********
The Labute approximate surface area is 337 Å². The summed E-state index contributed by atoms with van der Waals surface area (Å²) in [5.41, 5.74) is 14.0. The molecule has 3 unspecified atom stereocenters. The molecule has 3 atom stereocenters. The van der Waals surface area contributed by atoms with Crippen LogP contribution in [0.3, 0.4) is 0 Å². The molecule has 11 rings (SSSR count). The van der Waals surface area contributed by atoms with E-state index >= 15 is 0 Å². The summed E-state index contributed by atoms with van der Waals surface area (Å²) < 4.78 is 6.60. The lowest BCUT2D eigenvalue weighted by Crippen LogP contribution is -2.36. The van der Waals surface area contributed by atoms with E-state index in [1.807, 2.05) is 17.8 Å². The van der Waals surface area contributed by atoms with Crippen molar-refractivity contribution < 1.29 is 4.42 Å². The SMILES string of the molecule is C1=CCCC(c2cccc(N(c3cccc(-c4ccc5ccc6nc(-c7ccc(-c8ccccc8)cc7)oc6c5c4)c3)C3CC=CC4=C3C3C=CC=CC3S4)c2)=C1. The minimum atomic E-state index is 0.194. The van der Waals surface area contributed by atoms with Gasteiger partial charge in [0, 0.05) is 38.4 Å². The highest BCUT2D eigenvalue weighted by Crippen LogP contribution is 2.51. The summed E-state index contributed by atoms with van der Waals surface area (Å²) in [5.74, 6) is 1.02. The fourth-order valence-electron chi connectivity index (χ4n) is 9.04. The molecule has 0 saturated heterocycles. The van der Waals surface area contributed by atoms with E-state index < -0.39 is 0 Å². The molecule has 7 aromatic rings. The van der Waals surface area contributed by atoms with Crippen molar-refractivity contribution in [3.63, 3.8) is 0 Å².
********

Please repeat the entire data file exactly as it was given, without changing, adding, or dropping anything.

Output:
The Labute approximate surface area is 337 Å². The summed E-state index contributed by atoms with van der Waals surface area (Å²) in [5.41, 5.74) is 14.0. The molecule has 3 unspecified atom stereocenters. The molecule has 3 atom stereocenters. The van der Waals surface area contributed by atoms with Crippen LogP contribution in [0.3, 0.4) is 0 Å². The molecule has 11 rings (SSSR count). The van der Waals surface area contributed by atoms with E-state index >= 15 is 0 Å². The summed E-state index contributed by atoms with van der Waals surface area (Å²) < 4.78 is 6.60. The lowest BCUT2D eigenvalue weighted by Crippen LogP contribution is -2.36. The van der Waals surface area contributed by atoms with E-state index in [1.807, 2.05) is 17.8 Å². The van der Waals surface area contributed by atoms with Crippen molar-refractivity contribution < 1.29 is 4.42 Å². The SMILES string of the molecule is C1=CCCC(c2cccc(N(c3cccc(-c4ccc5ccc6nc(-c7ccc(-c8ccccc8)cc7)oc6c5c4)c3)C3CC=CC4=C3C3C=CC=CC3S4)c2)=C1. The minimum atomic E-state index is 0.194. The van der Waals surface area contributed by atoms with Gasteiger partial charge in [0, 0.05) is 38.4 Å². The highest BCUT2D eigenvalue weighted by Crippen LogP contribution is 2.51. The summed E-state index contributed by atoms with van der Waals surface area (Å²) in [5.74, 6) is 1.02. The fourth-order valence-electron chi connectivity index (χ4n) is 9.04. The molecule has 0 saturated heterocycles. The van der Waals surface area contributed by atoms with E-state index < -0.39 is 0 Å². The molecule has 7 aromatic rings. The van der Waals surface area contributed by atoms with Crippen molar-refractivity contribution in [3.63, 3.8) is 0 Å².